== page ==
Well the whole mess is ungovernable to begin with, isn't it? b^) I think a third party executive could implement an important part of the civil liberties agenda all by herself. In addition to redirecting the funding, hiring, and priorities of law enforcement, a governor or President could make pardoning all drug crimes the central activity of her administration. A special board might be formed to sort the list of drug prisoners, so the best citizens could be freed first. After the first year of pardons of thousands of people with inevitably few problems, the process would take on a life of its own. Pardons are final, by design.

Sure there would be impeachment attempts, but an honest candidate would have described this plan in detail before the election, so she'd have something of a "mandate".

railmeat said...

Jess, that is a great idea, pity I did not hear that from any candidate. I guess there are some things that an executive can do on their own. Still lasting systemic change will need much more than just the executive.

On the other hand systemic change may not be possible through the ballot box.

Jess Austin said...

Indeed, "the system" has evolved into its current observably-stable form in the presence of voting, so we wouldn't expect voting as it has existed in recent decades to destabilize it. The vote, or some other important institution, *must* be "hacked", if change is to occur.

Crazy Computer Dad said...

This was my reasoning four years ago, and I still believe it. I have been struggling with the way I was going to vote because from my point of view, the Libertarian Party definitely best represents me as a voter. However, I am not sure at this juncture that the prudent choice would be to continue the current administration. So that leads me to how best make the change and what really is holding us up? I have my ideas about that, but I really think that the best place to start putting libertarian candidates is the congressional districts and senators. My impression of these campaigns based off of one here is that they are largely financed, and very well financed, by the Democratic and Republican Parties. Even at the local level, a libertarian candidate would need a good deal of money to get the exposure needed to raise the awareness of the voters. If we can make that happen, then the parties really have to take notice. Right now, a presidential candidate getting votes isn't enough of a reason to make changes. When you start affecting the votes in congress, then there is a real reason to change.

Richard Steven Hack said...

As we anarchists say, "Don't vote - it only encourages them."

Also, to those who say that if you don't vote, you can't complain, I say if you don't vote, you're the only one who CAN complain because you bear no responsibility for putting either of these clowns in office.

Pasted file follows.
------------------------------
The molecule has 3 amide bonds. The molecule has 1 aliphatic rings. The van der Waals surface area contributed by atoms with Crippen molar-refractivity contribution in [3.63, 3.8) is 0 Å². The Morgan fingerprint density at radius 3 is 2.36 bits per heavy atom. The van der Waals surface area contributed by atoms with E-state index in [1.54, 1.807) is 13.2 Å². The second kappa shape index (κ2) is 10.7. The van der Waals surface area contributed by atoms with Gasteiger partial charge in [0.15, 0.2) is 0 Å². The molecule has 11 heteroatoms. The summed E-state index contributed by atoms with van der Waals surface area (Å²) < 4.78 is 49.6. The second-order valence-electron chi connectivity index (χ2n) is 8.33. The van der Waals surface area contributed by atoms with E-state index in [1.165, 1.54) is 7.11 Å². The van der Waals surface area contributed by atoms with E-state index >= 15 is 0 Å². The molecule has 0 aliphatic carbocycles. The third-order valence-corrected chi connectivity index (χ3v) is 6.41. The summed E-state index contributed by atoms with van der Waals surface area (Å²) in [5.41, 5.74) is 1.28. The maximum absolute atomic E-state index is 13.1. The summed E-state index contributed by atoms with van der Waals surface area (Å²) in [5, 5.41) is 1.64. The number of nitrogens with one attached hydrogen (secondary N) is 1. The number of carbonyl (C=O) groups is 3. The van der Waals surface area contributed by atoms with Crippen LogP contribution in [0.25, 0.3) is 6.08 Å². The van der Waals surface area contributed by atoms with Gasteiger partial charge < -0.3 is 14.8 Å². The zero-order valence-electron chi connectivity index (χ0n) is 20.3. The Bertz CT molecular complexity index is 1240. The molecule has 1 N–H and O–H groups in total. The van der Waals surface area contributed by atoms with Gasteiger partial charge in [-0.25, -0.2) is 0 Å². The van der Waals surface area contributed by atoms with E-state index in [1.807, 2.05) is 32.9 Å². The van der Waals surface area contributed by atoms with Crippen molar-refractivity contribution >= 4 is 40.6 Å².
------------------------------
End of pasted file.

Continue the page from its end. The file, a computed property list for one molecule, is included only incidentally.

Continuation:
Anonymous said...

Election day sucked. I live in one of the key swing states. One that is important from start to finish during election season. (We *always* have political ads, not as filthy-negative as OH though). Four years ago I was excited for Pres. Obama to win. Compared to the alt choice and where we were due to the prior decade it seemed a no-brainer.A Harvard educated Con-law man who spoke out against spying and torture, wiretapping and habeas corpus. Etc Etc. I figured with him as Pres coupled with a Republican Senate and/or house to keep in in check, we'd be good.

Four years later I feel like a damned fool. A way to partially sum the reasons why was a picture of Bush W. and Obama somewhere titled "Liar and Articulate Liar". *That* was my wasted vote. Had I seen the err of a lifetime's worth of brainwashing that says "There can only be two viable parties", I would have voted differently and encouraged others to do the same. Just like I did this year. You basically took the words from my mouth by saying neither party has any accountability because "the base" won't go to the other side. I had that same talk with several people.

This year my vote was not "wasted". In some ways, It didn't matter if I checked the box for Johnson or if I checked "other" and wrote in Captain Hook. My vote this year was a statement that the duopoly does not support my values. The 4th branch of gov't (media) did such a good job distracting everyone with "jobs" as the only issue that nobody asked about civil liberties issues, technology issues such as reforming IP laws to prevent abuse, etc etc. Such a shame that nobody called out Obama for not closing Guantanamo and for being exactly like Bush on "prolonged detention".

I just wish people would think with their brains and not their T.V.s.